Matt O'Malley

District 6: Jamaica Plain, West Roxbury

 

Boston 2024 lauded Matt O’Malley on their Facebook page in March 2014, saying, “Boston City Councilor Matt O'Malley has been championing Boston's 2024 Olympic bid from the beginning! Thanks for your support Councilor O'Malley!” Indeed, he has been involved since the beginning. In March 2013, Councilor O’Malley introduced a hearing order to discuss the feasibility of bringing the Olympics to Boston. In May 2013, he testified in support of Senator Eileen Donoghue’s Boston 2024 feasibility study, taking a position in support of an Olympics in Boston. In September 2013, he told Boston Magazine, “The United States Olympic Exploratory Committee is very keen on Boston, and this may be our best opportunity to win a bid for the Games.” In March of 2014, Councilor O’Malley seemed to claim some of the credit for the Boston 2024 idea, telling the Jamaica Plain Gazette, “I was watching the Summer Olympics in London in 2012 and I thought, ‘Why not Boston?’” A Globe article on January 8, 2015 (after the USOC selected Boston) reported Councilor O’Malley as saying that “Boston’s proposal is appealing because it envisions an Olympics that uses very little public funds” and that “the process going forward should be open and transparent to ensure that remains the goal.” He remarked to the Globe, “As local city officials we need to make sure we are stewards of public funds. If we are able to achieve that goal at very little and no cost to the taxpayer to achieve that endeavor, then it’s an exciting night for Boston.”

 

Recently, Councilor O’Malley has been backing away from his early boosterism. At the City Council hearing on March 6, 2015, Councilor O’Malley called out Boston 2024 for lack of transparency. He said that if Boston 2024 can be financially sound, we should proceed, but that if it can’t be, we shouldn’t.

 

For an April 10, 2015, article, he told the Jamaica Plain Gazette, “I’ve always said we should explore it and have a robust feasibility study. I still maintain that. But I’ve been extremely disappointed with Boston 2024, in the roll-out, with the secrecy that has clouded the early steps.” He further told the Gazette that he has “many concerns” including cost and remarked, “If it doesn’t make sense for us, we should not pursue the bid.” He told the JP Gazette that he supports efforts by Josh Zakim and Evan Falchuk to place ballot questions regarding the bid.

 

Councilor O’Malley did not respond to No Boston 2024’s April 20, 2015, request for his current position on the bid.

 

At our invitation, one of Councilor O'Malley's aides attended No Boston 2024’s forum on housing rights and displacement on May 14, 2015.

 

At the City Council hearing on May 18, 2015, Councilor O’Malley began his remarks by noting that, “like everyone in this city,” he was “enormously proud” when Boston received the bid. He praised the Olympics as a stimulus for urban planning and mentioned his past calls for a feasibility study. However, he noted, that the “closed process and lack of concrete details” have “given [him] pause” and that, accordingly, he is “not yet convinced that we should indeed go forward.” He stressed the need for a concrete venue and financing plan and encouraged the idea of expanding the Games to New England in order to share the cost.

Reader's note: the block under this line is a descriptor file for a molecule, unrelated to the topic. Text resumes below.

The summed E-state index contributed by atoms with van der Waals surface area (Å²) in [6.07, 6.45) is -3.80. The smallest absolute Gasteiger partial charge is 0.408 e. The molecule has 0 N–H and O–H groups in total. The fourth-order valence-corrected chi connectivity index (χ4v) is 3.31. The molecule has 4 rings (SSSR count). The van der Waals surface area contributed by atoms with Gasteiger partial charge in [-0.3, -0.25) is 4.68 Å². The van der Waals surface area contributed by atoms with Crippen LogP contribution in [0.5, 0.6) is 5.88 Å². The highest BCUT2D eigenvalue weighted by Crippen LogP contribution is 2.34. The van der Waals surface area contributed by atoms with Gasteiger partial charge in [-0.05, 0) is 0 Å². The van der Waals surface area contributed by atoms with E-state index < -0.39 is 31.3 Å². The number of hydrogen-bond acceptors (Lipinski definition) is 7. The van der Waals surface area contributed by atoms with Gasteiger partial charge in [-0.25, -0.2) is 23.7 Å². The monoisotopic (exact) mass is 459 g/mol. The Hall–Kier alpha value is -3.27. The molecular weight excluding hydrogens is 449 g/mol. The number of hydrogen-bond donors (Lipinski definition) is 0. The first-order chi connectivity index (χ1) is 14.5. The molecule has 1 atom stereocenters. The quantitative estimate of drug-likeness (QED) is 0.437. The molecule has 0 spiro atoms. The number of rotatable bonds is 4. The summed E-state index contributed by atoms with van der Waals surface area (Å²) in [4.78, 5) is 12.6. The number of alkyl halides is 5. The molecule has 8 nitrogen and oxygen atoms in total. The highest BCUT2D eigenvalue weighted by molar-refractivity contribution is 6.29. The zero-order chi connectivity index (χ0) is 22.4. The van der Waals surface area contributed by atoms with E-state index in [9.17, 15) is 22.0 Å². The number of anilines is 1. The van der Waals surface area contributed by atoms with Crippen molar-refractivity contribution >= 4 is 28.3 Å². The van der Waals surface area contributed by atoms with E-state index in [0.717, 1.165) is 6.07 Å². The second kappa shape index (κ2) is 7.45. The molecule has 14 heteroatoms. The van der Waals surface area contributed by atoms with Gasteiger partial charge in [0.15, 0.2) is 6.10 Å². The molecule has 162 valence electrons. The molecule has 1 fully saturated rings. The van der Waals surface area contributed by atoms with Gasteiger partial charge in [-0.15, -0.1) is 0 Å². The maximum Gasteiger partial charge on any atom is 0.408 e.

At the JP Progressives Candidate Forum on June 3, 2015, Councilor O’Malley noted that he's been calling for a feasibility study for hosting the Olympics for many years and that he was attracted by the idea of a privately funded Games. However, he criticized Boston 2024 for its insularity and lack of transparency. He referenced his suggestion of a New England Games from the City Council hearing. He expressed support for a statewide binding referendum and seemed to imply that it would obviate the need for a Boston referendum in November 2015.

 

At the June 26, 2015 City Council hearing on Olympic venues and financing, Councilor O’Malley asked Rich Davey whether Boston 2024 would commit to “unequivocally” refusing the taxpayer guarantee required by the IOC. He asked whether any cities that have actually won the bid have purchased an insurance plan along the lines of what Rich Davey claimed Boston 2024 and the city would secure. He asked about road closures during the Games, and he reiterated the point he made at the previous hearing about pushing for a New England-wide Games for the sake of “sharing the cost and sharing the glory.”

 

On July 20, 2015, Councilor O'Malley said that he supported Councilor Jackson's push to subpoena Boston 2024 in order to obtain the full, unredacted version of Bid 1.0. At the July 22 Council meeting, he spoke in favor of suspending the rules and passing the subpoena order, noting that Boston 2024's lack of transparency "is unfair to us [the City Council] and…feeds the cynicism that [Boston 2024] has earned over the last few months.” He stressed the importance that overseeing the expenditure of taxpayer dollars is to the job of the Council.

Contact Councilor O'Malley to tell him why you oppose the Boston 2024 Olympics bid.